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Friday, November 14, 2008

Looks like the sellers are going to win the day here. Dow down 208 and the MLP which was up 5 points now is flat on the day.

Glad the week is over.


Anonymous said...

It is amazing watching the incredible fraud that this market has become.

As soon as the buying momentum stops, the bids disappear and the sellers attack the downside. MLPs are especially vulnerable as there is no depth to the MLP bid.

Anonymous said...

We're seeing some insider purchases, but we should be seeing more, if fundamentals are intact. Duncan usually buys all his names like clockwork, and hasn't been seen lately. I've never seen anyone at CPNO put up any cash, and they're considered one of the best mgt teams.

Anonymous said...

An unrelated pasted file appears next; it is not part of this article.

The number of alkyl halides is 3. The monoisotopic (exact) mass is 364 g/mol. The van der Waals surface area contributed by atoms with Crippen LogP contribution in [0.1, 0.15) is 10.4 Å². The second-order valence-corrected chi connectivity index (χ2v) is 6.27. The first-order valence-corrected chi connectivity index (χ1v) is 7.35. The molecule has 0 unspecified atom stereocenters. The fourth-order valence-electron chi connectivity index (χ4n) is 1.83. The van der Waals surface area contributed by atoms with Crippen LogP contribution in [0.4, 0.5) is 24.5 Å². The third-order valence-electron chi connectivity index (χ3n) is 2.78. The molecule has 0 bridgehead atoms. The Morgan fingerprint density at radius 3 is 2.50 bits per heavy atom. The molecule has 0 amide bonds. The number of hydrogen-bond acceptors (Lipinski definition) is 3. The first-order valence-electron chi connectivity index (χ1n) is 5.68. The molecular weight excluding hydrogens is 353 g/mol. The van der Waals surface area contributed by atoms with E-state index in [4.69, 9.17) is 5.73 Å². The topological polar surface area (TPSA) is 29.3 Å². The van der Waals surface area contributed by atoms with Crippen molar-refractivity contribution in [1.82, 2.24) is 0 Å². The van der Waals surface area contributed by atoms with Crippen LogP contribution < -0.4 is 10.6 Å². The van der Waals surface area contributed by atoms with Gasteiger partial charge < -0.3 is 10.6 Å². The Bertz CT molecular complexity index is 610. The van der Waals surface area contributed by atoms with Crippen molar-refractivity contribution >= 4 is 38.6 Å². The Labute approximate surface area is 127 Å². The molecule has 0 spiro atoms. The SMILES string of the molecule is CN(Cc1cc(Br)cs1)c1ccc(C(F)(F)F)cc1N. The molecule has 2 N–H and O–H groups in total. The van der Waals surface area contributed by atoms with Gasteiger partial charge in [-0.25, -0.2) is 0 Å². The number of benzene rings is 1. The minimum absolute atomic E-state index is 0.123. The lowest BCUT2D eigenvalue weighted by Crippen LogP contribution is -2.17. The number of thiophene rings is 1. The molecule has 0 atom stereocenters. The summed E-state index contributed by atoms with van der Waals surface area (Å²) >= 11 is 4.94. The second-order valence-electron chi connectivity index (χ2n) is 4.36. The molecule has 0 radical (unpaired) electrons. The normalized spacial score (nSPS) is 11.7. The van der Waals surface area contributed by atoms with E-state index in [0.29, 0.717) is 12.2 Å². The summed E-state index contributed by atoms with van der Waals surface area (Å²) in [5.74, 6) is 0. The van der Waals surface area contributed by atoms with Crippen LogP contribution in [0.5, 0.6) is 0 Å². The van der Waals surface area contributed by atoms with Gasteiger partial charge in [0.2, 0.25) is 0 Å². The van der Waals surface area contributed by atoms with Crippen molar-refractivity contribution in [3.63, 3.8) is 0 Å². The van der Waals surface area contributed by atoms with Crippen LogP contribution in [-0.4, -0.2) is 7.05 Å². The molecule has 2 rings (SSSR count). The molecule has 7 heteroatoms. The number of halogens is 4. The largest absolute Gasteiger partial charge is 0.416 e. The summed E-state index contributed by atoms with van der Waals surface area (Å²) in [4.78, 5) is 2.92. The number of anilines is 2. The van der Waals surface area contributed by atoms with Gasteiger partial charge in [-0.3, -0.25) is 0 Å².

I agree. The insiders are frauds. If there is truly value in these names, they should be stepping up big time.

How can Cohen tell us the APL and AHD are cheap, yet he hasn't bought shares in ages? Another fraud.

Anonymous said...

That was an ugly close. Get ready for some bad news to come out this weekend, someone knows something. Retest and then a break beneath the lows...Great Depression II here we come!

Get your TARP out and cover yourself...

Anonymous said...

"That was an ugly close. Get ready for some bad news to come out this weekend, someone knows something."
Maybe you're right,

But maybe people don't want to hold stocks over the weekend because of fear of bad news.


Anonymous said...

I nominate "fraud" as the most popular word of the week by anonymous posters (assuming they are not all by the same person--which would, of course, make them...well, frauds).

Here are 3 suggestions to ponder this weekend:

1. For Joe, why not make this a subscription site and limit comments to subscribers? That would raise some cash and limit the discussion to people with skin in the game.